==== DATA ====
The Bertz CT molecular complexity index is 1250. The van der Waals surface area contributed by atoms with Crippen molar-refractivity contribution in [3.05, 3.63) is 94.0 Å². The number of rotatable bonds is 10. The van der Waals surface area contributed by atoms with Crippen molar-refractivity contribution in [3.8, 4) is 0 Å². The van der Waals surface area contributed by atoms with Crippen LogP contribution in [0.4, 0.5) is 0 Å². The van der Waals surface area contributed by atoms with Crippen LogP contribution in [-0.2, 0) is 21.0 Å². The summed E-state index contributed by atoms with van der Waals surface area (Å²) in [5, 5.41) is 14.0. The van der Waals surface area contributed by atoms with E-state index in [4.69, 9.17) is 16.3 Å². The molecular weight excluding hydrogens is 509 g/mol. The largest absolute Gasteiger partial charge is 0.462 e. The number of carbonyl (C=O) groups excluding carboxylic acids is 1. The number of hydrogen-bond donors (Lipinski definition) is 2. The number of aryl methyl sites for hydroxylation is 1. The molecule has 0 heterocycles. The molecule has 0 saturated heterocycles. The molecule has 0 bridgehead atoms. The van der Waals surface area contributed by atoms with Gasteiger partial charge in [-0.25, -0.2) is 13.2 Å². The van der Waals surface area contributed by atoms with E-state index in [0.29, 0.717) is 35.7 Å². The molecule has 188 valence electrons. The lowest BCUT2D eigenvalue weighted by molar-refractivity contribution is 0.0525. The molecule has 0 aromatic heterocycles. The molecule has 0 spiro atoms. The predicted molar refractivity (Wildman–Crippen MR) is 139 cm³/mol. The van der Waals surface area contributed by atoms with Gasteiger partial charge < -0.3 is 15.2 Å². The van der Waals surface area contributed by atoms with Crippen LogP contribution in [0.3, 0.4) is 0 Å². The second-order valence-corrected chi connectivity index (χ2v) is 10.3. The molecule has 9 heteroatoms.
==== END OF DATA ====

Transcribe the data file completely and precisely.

The Bertz CT molecular complexity index is 1250. The van der Waals surface area contributed by atoms with Crippen molar-refractivity contribution in [3.05, 3.63) is 94.0 Å². The number of rotatable bonds is 10. The van der Waals surface area contributed by atoms with Crippen molar-refractivity contribution in [3.8, 4) is 0 Å². The van der Waals surface area contributed by atoms with Crippen LogP contribution in [0.4, 0.5) is 0 Å². The van der Waals surface area contributed by atoms with Crippen LogP contribution in [-0.2, 0) is 21.0 Å². The summed E-state index contributed by atoms with van der Waals surface area (Å²) in [5, 5.41) is 14.0. The van der Waals surface area contributed by atoms with E-state index in [4.69, 9.17) is 16.3 Å². The molecular weight excluding hydrogens is 509 g/mol. The largest absolute Gasteiger partial charge is 0.462 e. The number of carbonyl (C=O) groups excluding carboxylic acids is 1. The number of hydrogen-bond donors (Lipinski definition) is 2. The number of aryl methyl sites for hydroxylation is 1. The molecule has 0 heterocycles. The molecule has 0 saturated heterocycles. The molecule has 0 bridgehead atoms. The van der Waals surface area contributed by atoms with Gasteiger partial charge in [-0.25, -0.2) is 13.2 Å². The van der Waals surface area contributed by atoms with E-state index in [0.29, 0.717) is 35.7 Å². The molecule has 188 valence electrons. The lowest BCUT2D eigenvalue weighted by molar-refractivity contribution is 0.0525. The molecule has 0 aromatic heterocycles. The molecule has 0 spiro atoms. The predicted molar refractivity (Wildman–Crippen MR) is 139 cm³/mol. The van der Waals surface area contributed by atoms with Gasteiger partial charge < -0.3 is 15.2 Å². The van der Waals surface area contributed by atoms with Crippen LogP contribution in [0.3, 0.4) is 0 Å². The second-order valence-corrected chi connectivity index (χ2v) is 10.3. The molecule has 9 heteroatoms.